Authors including Margaret Atwood, Viet Thanh Nguyen, and Philip Pullman have signed a petition calling for artificial intelligence companies to stop using the writers’ work without consent or credit.
The open letter, created by the Authors Guild, the largest professional organization for writers in the United States, is addressed to the CEOs of OpenAI, Alphabet, Meta, Stability AI, and IBM. He presents these generative AI leaders with three lawsuits, requesting that these companies: “Get permission to use our copyrighted material”; “Compensate writers fairly for past and current use of our works,” and “Compensate writers fairly for use of our works in AI production, whether or not the outputs break the law. current”.
Maya Shanbhag Lang, President of the Authors Guild, said: “The output of AI will always be derivative in nature. AI regurgitates what it ingests, which is the work of human writers. It is only fair that the authors are compensated for having ‘fed’ the AI and continue to report its evolution.”
National Book Award-winning novelist Jonathan Franzen, My Sister’s Keeper author Jodi Picoult, and nonfiction author and journalist Michael Pollan are among the nearly 8,000 signatories to the letter.
“The Authors Guild is taking an important step to advance the rights of all Americans whose data, words and images are being exploited, for enormous profits, without their consent,” Franzen said. “In other words, almost all Americans over the age of six.”
The median writing-related income in 2022 for full-time writers in the US was just $23,330, according to the most recent earnings survey from the Authors Guild. “The advent of artificial intelligence technology further exacerbates these challenges and will make it increasingly difficult, if not impossible, for writers, particularly those from underrepresented communities, to make a living at the craft that most spent years, if not decades, perfecting,” read a statement from the Authors Guild. “When writers have to leave their profession, it is a serious problem for all of us, not just for writers, because far fewer important books are written and published; and a free and democratic culture depends on a healthy and diverse ecosystem in which all opinions and voices are heard and ideas are exchanged.
This petition is the latest in a series of steps taken by literary figures to combat the growing use of AI in the book industry. Earlier this month, two North American authors, Mona Awad and Paul Tremblay, filed a lawsuit against OpenAI, alleging that the organization violated copyright law.
OpenAI is the company behind the ChatGPT tool, a chatbot that “trains” itself by copying large stretches of text and extracting information from it. The lawsuit filed on behalf of Awad and Tremblay argued that “ChatGPT generates summaries of plaintiffs’ copyrighted works, something that is only possible if ChatGPT was trained on plaintiffs’ copyrighted works.”
This line of argument could be hard to prove, as ChatGPT might work “exactly the same” if you hadn’t ingested the books, Andrés Guadamuz, a lecturer in intellectual property law at the University of Sussex, told The Guardian at the time. This is because you may have been trained on non-copyrighted information, such as internet users discussing the books.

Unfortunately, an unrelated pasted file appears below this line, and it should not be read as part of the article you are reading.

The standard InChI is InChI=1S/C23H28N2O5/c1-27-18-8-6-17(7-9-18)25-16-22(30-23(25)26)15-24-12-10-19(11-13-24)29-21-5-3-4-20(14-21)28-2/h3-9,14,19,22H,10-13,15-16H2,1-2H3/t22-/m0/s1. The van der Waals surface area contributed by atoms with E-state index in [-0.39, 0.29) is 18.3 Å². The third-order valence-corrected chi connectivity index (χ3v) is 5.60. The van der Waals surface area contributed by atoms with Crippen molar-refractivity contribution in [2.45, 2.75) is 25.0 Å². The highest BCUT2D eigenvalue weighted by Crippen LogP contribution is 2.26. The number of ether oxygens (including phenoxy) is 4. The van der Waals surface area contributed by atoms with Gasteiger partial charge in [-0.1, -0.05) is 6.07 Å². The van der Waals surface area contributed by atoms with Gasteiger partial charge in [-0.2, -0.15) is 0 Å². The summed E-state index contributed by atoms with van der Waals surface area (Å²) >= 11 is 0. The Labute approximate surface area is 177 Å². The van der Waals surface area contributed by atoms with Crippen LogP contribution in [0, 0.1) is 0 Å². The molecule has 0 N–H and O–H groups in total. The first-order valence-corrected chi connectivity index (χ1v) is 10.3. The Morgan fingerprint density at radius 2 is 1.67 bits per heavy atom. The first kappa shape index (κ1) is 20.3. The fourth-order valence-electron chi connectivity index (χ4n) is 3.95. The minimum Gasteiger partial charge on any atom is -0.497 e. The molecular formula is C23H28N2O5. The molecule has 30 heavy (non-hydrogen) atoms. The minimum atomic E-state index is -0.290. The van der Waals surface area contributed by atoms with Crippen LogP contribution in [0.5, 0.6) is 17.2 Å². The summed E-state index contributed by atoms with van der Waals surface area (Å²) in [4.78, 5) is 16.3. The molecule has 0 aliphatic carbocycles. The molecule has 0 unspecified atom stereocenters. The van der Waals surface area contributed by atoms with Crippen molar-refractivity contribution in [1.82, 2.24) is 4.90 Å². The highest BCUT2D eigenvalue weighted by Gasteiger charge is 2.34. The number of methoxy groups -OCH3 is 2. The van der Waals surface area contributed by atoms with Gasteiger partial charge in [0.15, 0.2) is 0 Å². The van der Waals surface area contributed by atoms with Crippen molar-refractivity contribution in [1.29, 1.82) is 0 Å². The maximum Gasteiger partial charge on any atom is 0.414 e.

The UK’s leading writing industry body, the Society of Authors (SoA), has backed both the legal action taken by Awad and Tremblay and this new petition from the Authors’ Union. Nicola Solomon, SoA’s executive director, said she and her colleagues “fully support” the open letter. “The principles of consent, credit and compensation are the foundation of our intellectual property regime and a fundamental part of each author’s ability to protect and earn a living from their work.”
But influencing AI developers is “only part of the challenge here,” he added. “The race to build the next generation of systems is driven primarily by the profit motives of large corporations. It is opaque, unrestricted and unregulated, while the ethical ramifications of AI systems are complex and cry out for scrutiny.”
Solomon said the SoA is “working full steam ahead on this, advising members and working closely with other creator unions (through the Creators’ Rights Alliance) and the British Copyright Council, as well as making sure we’re part of discussions with industry, policy makers and tech companies to try to identify common ground and put in place safeguards, regulations and compensation.”
While the SoA currently has no firm plans to publish its own open letter, it’s something the team has discussed. For the time being, however, his focus is on continuing to “push in line with the recent House of Lords report, which urged the government, in no uncertain terms, to protect IP and better fund and support the creative industries.” Solomon said. .
In June, the SoA published a guide for authors on how they can protect themselves and their work from being exploited by AI. In the same month, the UK Publishers Association also announced that it was creating a task force to support the industry amid AI developments.
This petition is not the first time the Authors Guild has criticized technology companies. In 2005, the writers’ organization filed a copyright infringement case against Google, alleging that the search engine’s scanning of millions of books “was a simple and blatant violation of copyright law.” In 2016, the longstanding dispute came to an end when the US Supreme Court denied the Guild the right to appeal the ruling that Google’s scanning of books constituted “fair use” and that ” Google Books provides significant public benefits.”